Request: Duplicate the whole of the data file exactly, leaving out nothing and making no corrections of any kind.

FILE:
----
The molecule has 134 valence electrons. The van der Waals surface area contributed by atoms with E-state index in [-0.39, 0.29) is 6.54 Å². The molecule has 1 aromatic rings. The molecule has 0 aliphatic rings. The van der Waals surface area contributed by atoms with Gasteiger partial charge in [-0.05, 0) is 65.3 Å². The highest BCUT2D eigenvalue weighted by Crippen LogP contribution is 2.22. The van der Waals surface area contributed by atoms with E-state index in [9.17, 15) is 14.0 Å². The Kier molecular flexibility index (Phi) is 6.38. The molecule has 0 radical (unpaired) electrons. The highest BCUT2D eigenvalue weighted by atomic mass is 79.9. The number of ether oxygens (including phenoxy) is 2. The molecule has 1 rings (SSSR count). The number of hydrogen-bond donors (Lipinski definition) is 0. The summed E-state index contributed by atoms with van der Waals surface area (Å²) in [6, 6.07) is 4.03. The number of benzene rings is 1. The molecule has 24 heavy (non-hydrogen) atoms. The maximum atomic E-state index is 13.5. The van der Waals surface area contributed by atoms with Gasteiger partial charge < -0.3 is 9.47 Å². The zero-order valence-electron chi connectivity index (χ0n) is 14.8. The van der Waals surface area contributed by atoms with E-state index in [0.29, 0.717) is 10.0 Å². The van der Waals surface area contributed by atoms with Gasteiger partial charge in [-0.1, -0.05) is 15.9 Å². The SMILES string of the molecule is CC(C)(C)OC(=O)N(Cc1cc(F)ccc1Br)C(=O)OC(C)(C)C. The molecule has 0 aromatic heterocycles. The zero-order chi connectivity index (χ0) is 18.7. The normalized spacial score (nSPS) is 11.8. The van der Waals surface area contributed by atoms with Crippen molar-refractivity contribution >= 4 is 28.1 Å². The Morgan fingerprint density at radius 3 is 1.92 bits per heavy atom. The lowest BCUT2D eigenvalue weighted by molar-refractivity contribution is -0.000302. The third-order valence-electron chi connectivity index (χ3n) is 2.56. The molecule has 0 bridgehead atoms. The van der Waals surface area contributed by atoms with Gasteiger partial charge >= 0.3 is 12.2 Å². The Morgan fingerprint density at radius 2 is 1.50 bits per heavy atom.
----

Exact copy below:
The molecule has 134 valence electrons. The van der Waals surface area contributed by atoms with E-state index in [-0.39, 0.29) is 6.54 Å². The molecule has 1 aromatic rings. The molecule has 0 aliphatic rings. The van der Waals surface area contributed by atoms with Gasteiger partial charge in [-0.05, 0) is 65.3 Å². The highest BCUT2D eigenvalue weighted by Crippen LogP contribution is 2.22. The van der Waals surface area contributed by atoms with E-state index in [9.17, 15) is 14.0 Å². The Kier molecular flexibility index (Phi) is 6.38. The molecule has 0 radical (unpaired) electrons. The highest BCUT2D eigenvalue weighted by atomic mass is 79.9. The number of ether oxygens (including phenoxy) is 2. The molecule has 1 rings (SSSR count). The number of hydrogen-bond donors (Lipinski definition) is 0. The summed E-state index contributed by atoms with van der Waals surface area (Å²) in [6, 6.07) is 4.03. The number of benzene rings is 1. The molecule has 24 heavy (non-hydrogen) atoms. The maximum atomic E-state index is 13.5. The van der Waals surface area contributed by atoms with Gasteiger partial charge < -0.3 is 9.47 Å². The zero-order valence-electron chi connectivity index (χ0n) is 14.8. The van der Waals surface area contributed by atoms with E-state index in [0.29, 0.717) is 10.0 Å². The van der Waals surface area contributed by atoms with Gasteiger partial charge in [-0.1, -0.05) is 15.9 Å². The SMILES string of the molecule is CC(C)(C)OC(=O)N(Cc1cc(F)ccc1Br)C(=O)OC(C)(C)C. The molecule has 0 aromatic heterocycles. The zero-order chi connectivity index (χ0) is 18.7. The normalized spacial score (nSPS) is 11.8. The van der Waals surface area contributed by atoms with Crippen molar-refractivity contribution >= 4 is 28.1 Å². The Morgan fingerprint density at radius 3 is 1.92 bits per heavy atom. The lowest BCUT2D eigenvalue weighted by molar-refractivity contribution is -0.000302. The third-order valence-electron chi connectivity index (χ3n) is 2.56. The molecule has 0 bridgehead atoms. The van der Waals surface area contributed by atoms with Gasteiger partial charge >= 0.3 is 12.2 Å². The Morgan fingerprint density at radius 2 is 1.50 bits per heavy atom.